Why "Just Do It" Doesn't Work For ADHD

Nike is famous for their motto “just. do. it.” 

People love it! It's very appealing to think that it takes "just" one step to get the "thing" done, and that by trying hard you will be able to get started and complete the "thing".

I have a big problem with that slogan. Every time that I see it, I am reminded of all the times in my life when I have  tried so very hard to, "Just do it.” It very rarely worked. After fifteen or so years of failing, then trying harder, then failing again, never giving up...I was completely demoralized.

The problem is that the "Just do it" motto implies that:

For a long time, my inability to keep up with very simple tasks was a source of shame. Not anymore, because now I know that it has nothing to do with trying harder and everything to do with the way my brain is wired.

The ADHD Brain Works Differently

Most non-ADHD people can make themselves get started on boring tasks by thinking of the consequences of not doing the task. In other words, the more important the task is, the easier it is for them to start and complete, no matter how boring it is.

The ADHD brain works a little differently in that anticipating (relatively immediate) positive outcomes lowers the barrier to task initiation more than anticipating negative outcomes does. For us, the importance of the task (avoiding negative consequences) plays a relatively minor role in helping us to get started. 

In addition, boredom can be almost intolerable (and for some ADHDers, it is physically painful). This makes it doubly hard to get started on a task that we expect to be uninteresting.

Just Make It Interesting!!!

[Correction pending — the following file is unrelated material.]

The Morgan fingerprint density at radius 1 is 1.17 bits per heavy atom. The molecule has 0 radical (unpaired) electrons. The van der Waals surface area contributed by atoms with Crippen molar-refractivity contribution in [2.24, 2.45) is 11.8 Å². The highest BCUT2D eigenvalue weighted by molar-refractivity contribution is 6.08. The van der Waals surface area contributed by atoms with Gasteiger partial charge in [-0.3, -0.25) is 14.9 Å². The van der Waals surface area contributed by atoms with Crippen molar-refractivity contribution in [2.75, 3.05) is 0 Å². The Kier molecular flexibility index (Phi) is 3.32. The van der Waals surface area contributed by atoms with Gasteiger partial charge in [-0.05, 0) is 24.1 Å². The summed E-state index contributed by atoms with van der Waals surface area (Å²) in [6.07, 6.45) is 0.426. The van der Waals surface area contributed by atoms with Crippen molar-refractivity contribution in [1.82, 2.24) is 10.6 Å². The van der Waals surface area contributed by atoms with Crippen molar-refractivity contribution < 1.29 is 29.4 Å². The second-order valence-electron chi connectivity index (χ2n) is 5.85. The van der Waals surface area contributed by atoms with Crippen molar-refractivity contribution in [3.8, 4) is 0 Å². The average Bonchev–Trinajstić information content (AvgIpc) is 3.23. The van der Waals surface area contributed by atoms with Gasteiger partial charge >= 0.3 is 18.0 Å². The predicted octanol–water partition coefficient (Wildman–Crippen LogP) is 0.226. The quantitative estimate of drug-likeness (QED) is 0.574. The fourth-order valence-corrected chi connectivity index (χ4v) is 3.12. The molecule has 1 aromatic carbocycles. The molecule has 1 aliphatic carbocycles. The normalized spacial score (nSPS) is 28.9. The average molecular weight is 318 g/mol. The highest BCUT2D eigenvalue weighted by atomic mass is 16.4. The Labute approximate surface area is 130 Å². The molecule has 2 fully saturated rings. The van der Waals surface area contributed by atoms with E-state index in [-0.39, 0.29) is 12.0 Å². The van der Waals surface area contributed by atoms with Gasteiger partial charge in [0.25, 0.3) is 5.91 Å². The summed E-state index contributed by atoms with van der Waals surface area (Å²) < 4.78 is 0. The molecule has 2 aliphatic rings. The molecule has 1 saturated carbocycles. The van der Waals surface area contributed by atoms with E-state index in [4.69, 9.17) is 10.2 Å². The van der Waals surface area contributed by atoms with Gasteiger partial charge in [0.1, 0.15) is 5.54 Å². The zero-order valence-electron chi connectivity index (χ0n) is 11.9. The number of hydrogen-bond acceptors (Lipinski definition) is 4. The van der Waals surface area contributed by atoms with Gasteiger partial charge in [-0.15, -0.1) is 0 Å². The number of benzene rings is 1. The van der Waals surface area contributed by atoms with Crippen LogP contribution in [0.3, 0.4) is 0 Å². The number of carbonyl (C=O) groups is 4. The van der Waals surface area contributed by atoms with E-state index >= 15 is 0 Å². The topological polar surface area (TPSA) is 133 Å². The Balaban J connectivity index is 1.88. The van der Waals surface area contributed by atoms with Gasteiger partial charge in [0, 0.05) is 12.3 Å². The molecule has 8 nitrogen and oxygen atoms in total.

Why Is Task Initiation Sometimes Easy?

Task initiation is easier when you think it is interesting. While making something interesting makes getting started easier for all brains, it works especially well for ADHD brains. I believe this is partly because not only does task importance not work very well, but boredom itself is a huge hurdle. However, when something is interesting, the ADHD brain has very few difficulties in getting started, and the results can be magical.

Wait, you say, "I get started on tasks I do not want to do all the time!".  I’m not talking about never being able to start a task or activity. There are plenty of times we can do that very easily.

Here are 8 reasons the tasks may have been easier to start before:

What Tips Have Others Found Useful?

Here are 8 tips to consider the next time you have difficulty getting started on something:

Questions To Ask Yourself If It Is Hard To Get Started

The next time you are faced with a task that is very hard to start, ask yourself these 8 questions:

I hope reading this has helped you to better understand what ADHD brains do well at.  What works well for you when you are stuck?  Your answers will give you a menu of options to consider the next time you feel stuck.